Saudi investment in tennis won't lead to same woes as golf, says Craig Tiley

Australian Open chief says talks of potential PIF investment in tennis will focus on bolstering current structures of the game

Australian Open CEO Craig Tiley believes any potential investment by the Saudi Arabia Public Investment Fund will be used to boost current structures. EPA
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Australian Open chief Craig Tiley believes any Saudi investment in tennis will avoid the disruption that fractured golf because talks are focused on bolstering the current structures of the game.

ATP chairman Andrea Gaudenzi told the Financial Times last week that he had "positive" discussions with Saudi Arabia's Public Investment Fund (PIF) and other potential investors.

Talk of a potential partnership comes after the PIF-backed LIV Golf circuit engaged in a bitter two-year dispute with the PGA Tour before announcing an agreement to merge – along with DP World Tour – and form one unified commercial entity.

While specific details from the meeting have not been made public, the Financial Times reported that the ATP Tour are seeking investment for infrastructure, technology, and events in new markets.

"What's different to what we're seeing [in other sports] is this is an investment in the current structure of the game and not an investment in an alternative option," Tiley told reporters on Tuesday.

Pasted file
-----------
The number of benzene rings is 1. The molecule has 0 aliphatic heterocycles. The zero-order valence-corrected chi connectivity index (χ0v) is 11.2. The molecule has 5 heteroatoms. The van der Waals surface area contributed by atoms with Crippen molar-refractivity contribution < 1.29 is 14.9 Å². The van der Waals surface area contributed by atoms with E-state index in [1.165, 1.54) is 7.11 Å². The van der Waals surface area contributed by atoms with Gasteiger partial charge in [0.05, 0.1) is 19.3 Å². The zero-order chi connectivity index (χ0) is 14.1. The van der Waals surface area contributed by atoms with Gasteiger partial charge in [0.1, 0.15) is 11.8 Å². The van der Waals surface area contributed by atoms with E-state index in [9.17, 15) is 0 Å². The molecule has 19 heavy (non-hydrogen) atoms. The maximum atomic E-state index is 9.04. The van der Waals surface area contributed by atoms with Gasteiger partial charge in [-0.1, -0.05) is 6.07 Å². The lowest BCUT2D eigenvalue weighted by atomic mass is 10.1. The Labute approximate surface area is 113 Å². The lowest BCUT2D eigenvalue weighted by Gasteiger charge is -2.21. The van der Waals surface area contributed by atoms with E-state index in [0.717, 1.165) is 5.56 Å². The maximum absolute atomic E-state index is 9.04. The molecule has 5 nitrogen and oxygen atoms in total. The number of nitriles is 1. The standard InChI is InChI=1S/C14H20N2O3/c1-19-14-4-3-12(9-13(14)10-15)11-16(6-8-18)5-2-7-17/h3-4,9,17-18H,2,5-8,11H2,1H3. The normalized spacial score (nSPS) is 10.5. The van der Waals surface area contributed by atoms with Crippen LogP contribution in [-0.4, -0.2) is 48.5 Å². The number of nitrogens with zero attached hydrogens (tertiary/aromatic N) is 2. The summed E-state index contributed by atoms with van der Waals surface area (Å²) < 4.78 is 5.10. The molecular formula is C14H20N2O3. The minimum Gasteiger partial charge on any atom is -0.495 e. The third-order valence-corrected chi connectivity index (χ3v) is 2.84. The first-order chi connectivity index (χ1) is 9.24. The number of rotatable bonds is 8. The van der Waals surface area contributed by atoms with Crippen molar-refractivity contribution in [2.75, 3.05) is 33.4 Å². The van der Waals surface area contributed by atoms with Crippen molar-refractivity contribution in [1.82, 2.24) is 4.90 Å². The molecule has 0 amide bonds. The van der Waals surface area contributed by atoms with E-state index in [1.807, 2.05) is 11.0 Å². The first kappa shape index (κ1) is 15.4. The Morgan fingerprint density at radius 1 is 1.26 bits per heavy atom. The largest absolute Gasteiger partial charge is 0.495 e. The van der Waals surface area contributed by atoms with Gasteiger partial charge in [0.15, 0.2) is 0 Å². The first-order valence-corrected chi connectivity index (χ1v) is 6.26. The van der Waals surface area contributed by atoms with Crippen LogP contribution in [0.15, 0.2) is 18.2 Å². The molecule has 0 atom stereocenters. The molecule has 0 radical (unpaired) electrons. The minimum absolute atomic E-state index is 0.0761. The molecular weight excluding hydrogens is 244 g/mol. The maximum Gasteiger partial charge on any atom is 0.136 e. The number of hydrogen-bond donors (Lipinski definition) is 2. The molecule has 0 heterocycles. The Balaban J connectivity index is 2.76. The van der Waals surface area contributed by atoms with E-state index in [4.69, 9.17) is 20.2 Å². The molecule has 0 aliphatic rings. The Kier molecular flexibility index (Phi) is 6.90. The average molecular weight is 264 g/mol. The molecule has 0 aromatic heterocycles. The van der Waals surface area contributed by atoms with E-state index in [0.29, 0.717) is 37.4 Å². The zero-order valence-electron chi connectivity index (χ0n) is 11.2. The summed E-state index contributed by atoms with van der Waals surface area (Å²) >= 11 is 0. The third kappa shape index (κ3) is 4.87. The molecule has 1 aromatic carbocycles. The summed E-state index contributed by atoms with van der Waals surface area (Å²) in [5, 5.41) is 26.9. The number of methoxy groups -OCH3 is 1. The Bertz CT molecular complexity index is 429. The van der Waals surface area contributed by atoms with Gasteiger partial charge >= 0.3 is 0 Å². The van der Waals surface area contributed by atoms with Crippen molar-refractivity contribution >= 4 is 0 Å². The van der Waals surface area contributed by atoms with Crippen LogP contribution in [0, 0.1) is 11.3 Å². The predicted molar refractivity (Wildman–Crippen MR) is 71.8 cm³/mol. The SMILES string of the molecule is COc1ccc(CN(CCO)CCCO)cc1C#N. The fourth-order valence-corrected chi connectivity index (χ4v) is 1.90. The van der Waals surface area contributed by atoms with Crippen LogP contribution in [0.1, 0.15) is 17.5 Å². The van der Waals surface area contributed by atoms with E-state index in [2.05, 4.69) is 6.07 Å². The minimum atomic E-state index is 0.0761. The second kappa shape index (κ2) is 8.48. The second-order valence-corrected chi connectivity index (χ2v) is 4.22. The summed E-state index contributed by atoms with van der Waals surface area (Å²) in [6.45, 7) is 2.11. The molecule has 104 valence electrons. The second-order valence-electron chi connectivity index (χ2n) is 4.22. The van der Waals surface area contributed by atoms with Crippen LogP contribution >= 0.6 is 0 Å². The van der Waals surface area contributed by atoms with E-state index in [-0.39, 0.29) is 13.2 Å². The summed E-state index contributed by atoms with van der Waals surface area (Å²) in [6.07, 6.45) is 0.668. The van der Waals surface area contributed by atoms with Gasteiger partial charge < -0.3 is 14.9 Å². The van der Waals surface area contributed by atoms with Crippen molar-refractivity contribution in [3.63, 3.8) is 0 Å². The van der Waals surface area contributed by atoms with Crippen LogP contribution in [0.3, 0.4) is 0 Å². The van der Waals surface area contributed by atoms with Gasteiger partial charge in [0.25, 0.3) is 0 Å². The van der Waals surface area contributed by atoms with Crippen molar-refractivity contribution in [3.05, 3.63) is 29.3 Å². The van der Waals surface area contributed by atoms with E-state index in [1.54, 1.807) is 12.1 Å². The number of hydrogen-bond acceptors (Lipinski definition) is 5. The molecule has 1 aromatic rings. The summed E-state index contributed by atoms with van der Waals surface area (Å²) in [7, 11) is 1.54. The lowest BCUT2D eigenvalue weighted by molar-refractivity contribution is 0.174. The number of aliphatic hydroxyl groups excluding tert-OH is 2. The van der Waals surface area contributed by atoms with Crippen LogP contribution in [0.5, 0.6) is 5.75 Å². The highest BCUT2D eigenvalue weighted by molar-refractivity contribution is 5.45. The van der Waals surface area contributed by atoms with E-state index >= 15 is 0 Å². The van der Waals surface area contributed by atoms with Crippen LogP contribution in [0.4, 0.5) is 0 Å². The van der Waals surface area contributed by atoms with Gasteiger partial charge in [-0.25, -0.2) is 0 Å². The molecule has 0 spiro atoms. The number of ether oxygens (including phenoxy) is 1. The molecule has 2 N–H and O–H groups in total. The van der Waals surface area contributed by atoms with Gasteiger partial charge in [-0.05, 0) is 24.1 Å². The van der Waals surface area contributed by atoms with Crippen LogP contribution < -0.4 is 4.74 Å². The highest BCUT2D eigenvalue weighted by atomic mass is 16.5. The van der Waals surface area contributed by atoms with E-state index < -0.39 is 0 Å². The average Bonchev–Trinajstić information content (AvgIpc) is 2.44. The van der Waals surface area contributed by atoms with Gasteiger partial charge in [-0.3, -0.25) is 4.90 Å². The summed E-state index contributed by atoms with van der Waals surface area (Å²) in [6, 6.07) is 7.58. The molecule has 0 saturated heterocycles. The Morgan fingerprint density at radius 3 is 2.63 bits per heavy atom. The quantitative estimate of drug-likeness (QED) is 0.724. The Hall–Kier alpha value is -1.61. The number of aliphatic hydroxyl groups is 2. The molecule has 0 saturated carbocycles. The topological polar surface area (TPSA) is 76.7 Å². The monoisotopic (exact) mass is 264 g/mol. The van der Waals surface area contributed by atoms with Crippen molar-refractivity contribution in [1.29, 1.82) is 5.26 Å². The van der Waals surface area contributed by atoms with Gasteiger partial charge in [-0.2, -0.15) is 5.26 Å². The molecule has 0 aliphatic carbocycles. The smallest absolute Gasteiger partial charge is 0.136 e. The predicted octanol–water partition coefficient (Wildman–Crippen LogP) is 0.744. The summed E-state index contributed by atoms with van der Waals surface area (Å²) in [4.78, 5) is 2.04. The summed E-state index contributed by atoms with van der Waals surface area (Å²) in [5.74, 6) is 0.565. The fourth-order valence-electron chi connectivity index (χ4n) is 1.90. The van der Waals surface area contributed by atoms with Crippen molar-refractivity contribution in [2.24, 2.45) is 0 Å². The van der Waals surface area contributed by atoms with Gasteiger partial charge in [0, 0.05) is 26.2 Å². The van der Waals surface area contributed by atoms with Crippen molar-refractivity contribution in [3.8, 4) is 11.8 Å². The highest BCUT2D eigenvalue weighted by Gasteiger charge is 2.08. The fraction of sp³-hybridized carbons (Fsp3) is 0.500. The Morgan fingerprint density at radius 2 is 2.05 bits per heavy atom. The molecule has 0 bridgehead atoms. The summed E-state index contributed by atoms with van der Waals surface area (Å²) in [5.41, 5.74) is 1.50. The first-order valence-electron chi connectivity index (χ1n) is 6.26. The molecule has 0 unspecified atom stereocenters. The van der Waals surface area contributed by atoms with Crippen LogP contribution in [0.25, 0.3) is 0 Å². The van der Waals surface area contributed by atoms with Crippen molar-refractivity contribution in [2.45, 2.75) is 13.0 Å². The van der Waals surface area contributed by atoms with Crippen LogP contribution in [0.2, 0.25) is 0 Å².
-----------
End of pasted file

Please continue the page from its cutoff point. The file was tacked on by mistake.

"But like everything in the world, there's lots of changes always going on. So you've got to watch what's going on and stay close to it.

"But, ultimately, that's a decision for the men's and the women's tour."

Saudi Arabia has pumped huge amounts of money into sport in recent years. The PIF holds a majority stake in Premier League club Newcastle United, has a long-term deal with Formula One, and increased its stake in the Saudi Pro League's four biggest clubs, which has helped finance the arrivals of some of the biggest names in world football including Cristiano Ronaldo and Karim Benzema.

Competitive men's tennis could go to Saudi as early as the end of this season, following reports that the ATP's Next Gen Finals – the end-of-season event for the leading under-21 players – could be held in Jeddah as part of a new five-year deal.

Some of the world's top players have already featured in the Diriyah Cup exhibition event on the outskirts of Riyadh and world No 1 Carlos Alcaraz said earlier this week he had "no doubts" he would compete in Saudi Arabia at some point.

Australia's Nick Kyrgios welcomed the news of the ATP's discussions on investment from Saudi Arabia and said it would bring players the financial rewards they deserved.

"Finally. They see the value," he tweeted above a report of the talks between the Saudis and ATP.

"We are going to get paid what we deserve to get paid. Sign me up."

Updated: June 27, 2023, 8:52 AM